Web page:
Benefit caps have been imposed on more than 100 families in Wakefield over the last year, new figures show.
The vast majority of families capped had children, with housing charity Shelter warning that across the country households are being “tipped into homelessness”.
The latest Department for Work and Pensions figures show that between September 2018 and August this year, 145 families had their housing benefits docked in Wakefield.
The majority of capped claimants were single parents with children. Couples with children accounted for a further 32 per cent of cases.
In London, couples with children are limited to an annual income from all benefits of £23,000, or £442 a week. Outside the capital, the cap is lower, at £20,000.
There are lower rates for single parents and households without children. Some people are exempt from the cap, including those who receive working tax credits, or claim carer’s or guardian’s allowances.
Over the last year, seven households in Wakefield were docked more than £100 a week.
Since benefit capping was first brought in April 2013, 819 households in Wakefield have been subject to the measures.
The chief executive of housing charity Shelter, Polly Neate, said: “As these figures show, the brutal benefit cap is continuing to wreak havoc on family life. Too many are battling to put food on the table and pay the rent, while others have been tipped into homelessness.
“Surely we should be helping these families up – not making their lives even harder. We constantly speak to parents who desperately want to work all the hours they can to avoid the cap, but come up against childcare issues and insecure or part-time hours.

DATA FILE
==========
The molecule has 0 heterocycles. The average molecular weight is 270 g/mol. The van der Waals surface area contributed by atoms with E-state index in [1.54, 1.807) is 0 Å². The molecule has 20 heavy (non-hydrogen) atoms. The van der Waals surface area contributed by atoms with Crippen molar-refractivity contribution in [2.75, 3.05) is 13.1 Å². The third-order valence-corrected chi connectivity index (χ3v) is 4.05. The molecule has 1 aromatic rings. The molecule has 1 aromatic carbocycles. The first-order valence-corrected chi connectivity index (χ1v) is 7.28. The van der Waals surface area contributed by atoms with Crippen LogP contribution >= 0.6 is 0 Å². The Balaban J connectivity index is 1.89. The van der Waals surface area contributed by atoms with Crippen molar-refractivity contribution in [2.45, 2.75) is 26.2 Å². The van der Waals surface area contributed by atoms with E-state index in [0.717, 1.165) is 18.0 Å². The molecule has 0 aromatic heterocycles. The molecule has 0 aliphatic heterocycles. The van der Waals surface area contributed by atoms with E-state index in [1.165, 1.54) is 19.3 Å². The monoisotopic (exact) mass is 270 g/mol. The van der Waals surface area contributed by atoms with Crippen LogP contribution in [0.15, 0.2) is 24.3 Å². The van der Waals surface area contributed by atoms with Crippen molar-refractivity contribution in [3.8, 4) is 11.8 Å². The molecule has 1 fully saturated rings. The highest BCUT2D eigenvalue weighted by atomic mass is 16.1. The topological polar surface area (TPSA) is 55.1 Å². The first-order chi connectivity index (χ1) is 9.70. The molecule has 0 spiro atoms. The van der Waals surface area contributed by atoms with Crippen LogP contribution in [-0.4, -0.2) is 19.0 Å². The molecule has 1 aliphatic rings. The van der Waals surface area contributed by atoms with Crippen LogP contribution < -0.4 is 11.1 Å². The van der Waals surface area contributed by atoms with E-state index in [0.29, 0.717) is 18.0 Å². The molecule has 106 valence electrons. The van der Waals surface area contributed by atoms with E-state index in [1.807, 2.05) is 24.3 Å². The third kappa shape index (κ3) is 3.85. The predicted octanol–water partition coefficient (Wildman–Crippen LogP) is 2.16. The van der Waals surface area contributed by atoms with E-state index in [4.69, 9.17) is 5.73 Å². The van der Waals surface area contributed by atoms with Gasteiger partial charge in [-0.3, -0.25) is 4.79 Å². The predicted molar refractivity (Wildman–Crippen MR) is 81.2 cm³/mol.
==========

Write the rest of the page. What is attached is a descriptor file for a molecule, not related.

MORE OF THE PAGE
“The cap is cruel and ineffective, and fails to recognise that single parents might face barriers to working. The government needs to lose the ‘one size fits all’ approach and do the right thing by scrapping the cap.”
Louisa McGeehan, director of policy at the Child Poverty Action Group, said: “The benefit cap is increasing child poverty by breaking the link between a family’s needs and the support they receive.
“It discriminates particularly against lone parents and their children as they are more likely to be capped and less able to avoid its impact because of their caring responsibilities.
“Our social security system should be there for people when they need it most and this is just one example of a number of harsh measures that together keep children trapped in poverty, unable to enjoy a childhood full of opportunity and free of disadvantage.”
Since April 2013, nearly 193,000 households in Great Britain have had their benefits capped.
A spokesperson for the Department for Work and Pensions said 70 per cent of households nationally were no longer subject to caps, and that work remains the best route out of poverty.
Work and Pensions Secretary Esther McVey said: “Our welfare reforms are supporting more and more people into work – in fact since 2010 we have seen an average of 1,000 more people moving into employment each and every day.
“Under the old system, over 1 million people spent most of a decade trapped on benefits. In stark comparison we now have seen record levels of employment.
“And the benefit cap ensures we have a fairer system – fair for the taxpayer and fair for claimants – as well as a system that incentivises work.”